He summons me again. I drop everything.
It’s six months since I’ve seen him. Nothing is consistent or to be relied upon. I think we will never get bored of one another (and anyway he’ll die young, with his habits). So I always feel like we’re living on borrowed time. And the string of our meetings, even as they crescendo into declarations of love, never amount to anything. Bill is my Achilles heel.
This time his merry dance leads me into the woods, and beyond that a sunny glade.
He seems keen to demonstrate his earthy side. Man of nature. Able to swing an axe. A temporary sales mission. He knows that will oil my cogs. I thought he’d tarmacked over that long ago.
I’m secretly gleeful. Sitting in a meadow like a normal couple. It’s not quiet Fields of Gold, but close. Such a novelty. Normally we hole up in his flat hoovering cocaine off the glass coffee table and listening to records. Gobble, gobble, gobble. And everything is done under the cover of darkness. Fucking vampire.
We wallow in that nicely mown meadow for a while, drinking our poison. His is 63% proof Jamaican rum and he furnishes me with vodka. He chains a few cigarettes picking up the butts as he goes.
Fringed with wild grasses and dense trees, the meadow is in seclusion. It doesn’t feel like London, but from the viewing point up the hill you can see the Shard.
“I can’t believe I never knew about this place.” (I didn’t ask why he’d never taken me here before.)
“I come up here a lot.”
He’s never mentioned it. Another unopened door. Another revelation.
“I came up here around 8am yesterday morning to watch the fire.”
“You could see it from here?”
“Well, up the hill at the look-out point.”
“And it was still on fire?”
“No, just smoke by then, drifting across.”
We pause in a respectful silence.
“We used to bring the kids up here for picnics.”
They cast long shadows. I don’t ask for details. Now tucked away with their mother in a foreign country leaving him fifty fathoms deep.
Bill reclines on the grass, his t-shirt long since abandoned, and I try to ignore the contagion that spreads from his masculinity. I have to repress my desire, mute it for fear of rejection. He still looks magnificent to me and I want to crawl all over him, but I leave a polite distance between us.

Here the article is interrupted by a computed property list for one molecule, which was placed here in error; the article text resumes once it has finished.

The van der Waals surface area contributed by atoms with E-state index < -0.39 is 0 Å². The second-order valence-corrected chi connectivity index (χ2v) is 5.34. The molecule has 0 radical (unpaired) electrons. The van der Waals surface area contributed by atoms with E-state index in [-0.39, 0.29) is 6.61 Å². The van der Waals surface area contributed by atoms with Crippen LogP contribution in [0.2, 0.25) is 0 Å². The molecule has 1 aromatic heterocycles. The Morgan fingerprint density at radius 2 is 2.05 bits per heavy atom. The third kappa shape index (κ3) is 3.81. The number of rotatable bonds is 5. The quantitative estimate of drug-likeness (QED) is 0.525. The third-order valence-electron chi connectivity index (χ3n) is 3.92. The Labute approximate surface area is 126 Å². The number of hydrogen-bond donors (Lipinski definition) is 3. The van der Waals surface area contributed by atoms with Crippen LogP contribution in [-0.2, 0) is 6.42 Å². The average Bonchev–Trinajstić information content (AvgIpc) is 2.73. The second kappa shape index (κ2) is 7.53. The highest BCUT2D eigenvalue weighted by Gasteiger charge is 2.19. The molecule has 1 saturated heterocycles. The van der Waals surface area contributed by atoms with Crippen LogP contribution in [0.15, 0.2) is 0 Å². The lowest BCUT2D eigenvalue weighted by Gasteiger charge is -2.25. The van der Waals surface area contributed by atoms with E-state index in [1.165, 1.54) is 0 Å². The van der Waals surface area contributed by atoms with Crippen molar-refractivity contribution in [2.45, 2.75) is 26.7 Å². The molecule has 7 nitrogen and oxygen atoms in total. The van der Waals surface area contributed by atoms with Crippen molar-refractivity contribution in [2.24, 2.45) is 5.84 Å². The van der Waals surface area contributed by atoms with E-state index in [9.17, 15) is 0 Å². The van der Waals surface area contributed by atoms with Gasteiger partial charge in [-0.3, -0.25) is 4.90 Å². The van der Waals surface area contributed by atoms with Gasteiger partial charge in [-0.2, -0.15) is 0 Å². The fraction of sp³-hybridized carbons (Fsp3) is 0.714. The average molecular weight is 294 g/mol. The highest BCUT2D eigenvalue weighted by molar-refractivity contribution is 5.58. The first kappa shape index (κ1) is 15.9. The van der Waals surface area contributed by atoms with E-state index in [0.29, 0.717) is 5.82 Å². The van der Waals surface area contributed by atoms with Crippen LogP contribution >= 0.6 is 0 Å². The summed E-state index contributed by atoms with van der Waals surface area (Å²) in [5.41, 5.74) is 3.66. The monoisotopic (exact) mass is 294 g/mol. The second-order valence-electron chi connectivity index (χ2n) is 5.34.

To a bystander we might appear to be a normal couple but the reality is we are infested with dysfunction. Yet we have a go at it every summer, undeterred by previous failures. I’m not one to hold a grudge.
“It’s good to see you.”
I know the script. Button my lip. Let him do the talking.
“I’m still caving.” His euphemism for addiction, roaming the house all night, misery heaped upon misery.
“Well, I feel better now that the weather has changed.”
Even amid all the woe, wading through setting concrete, there is still nothing more magic than time with Bill.
“I feel like a different person in the summer.”
A moment of reflection.
“Great place for a fuck.”
He drops it into the conversation carelessly. I’m unprepared but my mouth speaks.
I’m compulsive. Put something in front of me and I have to have it. The button says ‘don’t press’ and I press. Get a compulsive and an addictive personality type together and you’ve got a recipe for disaster…or fun…depending on which way you look at it.
“I must admit, it had crossed my mind too,” I tell him. It feels like jumping off a cliff. He’s only just downgraded us from ‘lovers’ to ‘friends’.
“I’m game if you are,” he says, grinning. “But I don’t want to mess with your head.” I ignore the comment.
He throws his empty bottle onto the grass theatrically. I smile.
“OK. I’ve got to wee first though, so I’ll do that and then we’ll get to the other thing.” I wonder if I’ve bitten off more than I can chew.
From the clearing are a series of paths and I trudge towards an opportune one finding further in, that the brambles are thick, making it difficult to get to the concealment of the foliage. I crouch and from my vantage point between the branches I see a man approach Bill. An exchange is going on.